• Lazarus

            I take it, Dan, that you have however managed to reconcile those "two Gods"?
            I sometimes wonder if we are not just seeing the same God from different angles. Reading certain books, certain authors, who have the skill of showing how those "Gods" are really just one God often make me doubt that original distinction that I drew. Bishop Robert Barron's excellent new "Exploring Catholic Theology " is one such experience.

          • Dan Easler

            I would say that to my own satisfaction, enough to make an act of faith, I have intellectually reconciled the two, but there are certain problems which do not admit of an easy answer, problems that a lifetime of study may or may not grant 'satisfaction', problems such as God and Time, not to mention the Trinity. That is part of my point previously, that though we seek a degree of certainty and knowledge of God, moral living is more important. Intellectual knowledge is of great help for some of us so disposed to make an act of faith, and that is not the only advantage, furthermore knowledge is good for its own sake... But is the "Catholic Peasant" who prays her Rosary 'worse off' just because she doesn't worry about whether God's immutability affects whether or not He 'hears' her prayer in time?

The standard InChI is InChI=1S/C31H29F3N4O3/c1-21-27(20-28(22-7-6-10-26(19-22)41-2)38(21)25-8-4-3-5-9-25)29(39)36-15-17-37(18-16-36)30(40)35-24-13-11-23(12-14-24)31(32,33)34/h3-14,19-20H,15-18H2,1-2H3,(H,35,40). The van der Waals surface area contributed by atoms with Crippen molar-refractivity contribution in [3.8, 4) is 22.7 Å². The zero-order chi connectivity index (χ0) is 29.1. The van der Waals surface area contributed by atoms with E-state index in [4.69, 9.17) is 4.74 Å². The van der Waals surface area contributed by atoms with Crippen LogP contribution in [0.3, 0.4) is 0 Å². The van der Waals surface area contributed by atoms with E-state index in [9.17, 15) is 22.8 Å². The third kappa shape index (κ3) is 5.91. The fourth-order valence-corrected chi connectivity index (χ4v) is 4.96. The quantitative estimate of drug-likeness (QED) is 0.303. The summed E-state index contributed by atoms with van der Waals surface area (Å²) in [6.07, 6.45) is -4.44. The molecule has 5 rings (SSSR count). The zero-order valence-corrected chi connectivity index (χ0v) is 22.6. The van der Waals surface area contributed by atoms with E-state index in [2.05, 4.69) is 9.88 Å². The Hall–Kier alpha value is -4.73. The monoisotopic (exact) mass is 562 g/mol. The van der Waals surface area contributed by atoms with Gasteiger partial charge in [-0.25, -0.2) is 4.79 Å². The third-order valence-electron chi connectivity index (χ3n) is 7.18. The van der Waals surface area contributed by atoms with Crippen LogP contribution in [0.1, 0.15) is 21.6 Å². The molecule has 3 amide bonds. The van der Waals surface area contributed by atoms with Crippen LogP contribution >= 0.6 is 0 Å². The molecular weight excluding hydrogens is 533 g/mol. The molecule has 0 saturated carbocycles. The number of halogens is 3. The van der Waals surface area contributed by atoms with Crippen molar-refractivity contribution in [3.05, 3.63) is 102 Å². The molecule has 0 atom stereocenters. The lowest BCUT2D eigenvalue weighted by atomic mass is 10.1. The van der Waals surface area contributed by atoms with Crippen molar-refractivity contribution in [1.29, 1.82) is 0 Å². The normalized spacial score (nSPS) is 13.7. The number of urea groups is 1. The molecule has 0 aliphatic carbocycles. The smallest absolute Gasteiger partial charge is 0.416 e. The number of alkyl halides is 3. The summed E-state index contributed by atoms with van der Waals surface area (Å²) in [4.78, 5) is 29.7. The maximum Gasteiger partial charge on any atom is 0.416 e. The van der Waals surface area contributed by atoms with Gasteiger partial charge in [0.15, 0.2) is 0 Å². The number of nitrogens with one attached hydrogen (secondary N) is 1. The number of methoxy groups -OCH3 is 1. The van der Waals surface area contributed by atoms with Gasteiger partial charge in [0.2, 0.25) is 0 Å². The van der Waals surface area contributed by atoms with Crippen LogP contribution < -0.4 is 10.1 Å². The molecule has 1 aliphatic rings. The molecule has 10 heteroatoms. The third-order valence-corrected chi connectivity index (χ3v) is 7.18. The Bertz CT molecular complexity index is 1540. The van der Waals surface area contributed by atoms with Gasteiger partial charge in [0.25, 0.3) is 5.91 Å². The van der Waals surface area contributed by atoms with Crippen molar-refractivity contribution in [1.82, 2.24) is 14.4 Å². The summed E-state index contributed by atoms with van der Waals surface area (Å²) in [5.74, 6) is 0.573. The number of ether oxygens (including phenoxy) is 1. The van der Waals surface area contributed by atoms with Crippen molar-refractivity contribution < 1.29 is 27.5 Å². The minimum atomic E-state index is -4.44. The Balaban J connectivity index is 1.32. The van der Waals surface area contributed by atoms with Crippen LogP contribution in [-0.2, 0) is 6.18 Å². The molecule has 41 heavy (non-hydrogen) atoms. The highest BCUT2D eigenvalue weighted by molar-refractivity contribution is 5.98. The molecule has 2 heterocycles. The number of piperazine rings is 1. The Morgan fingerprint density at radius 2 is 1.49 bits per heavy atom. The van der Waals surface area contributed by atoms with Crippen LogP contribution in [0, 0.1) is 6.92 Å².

• Lazarus

            I often envy those "peasants" their simple, beautiful faith.

          • VicqRuiz

            the God of Philosophy and that of Common Piety are difficult to reconcile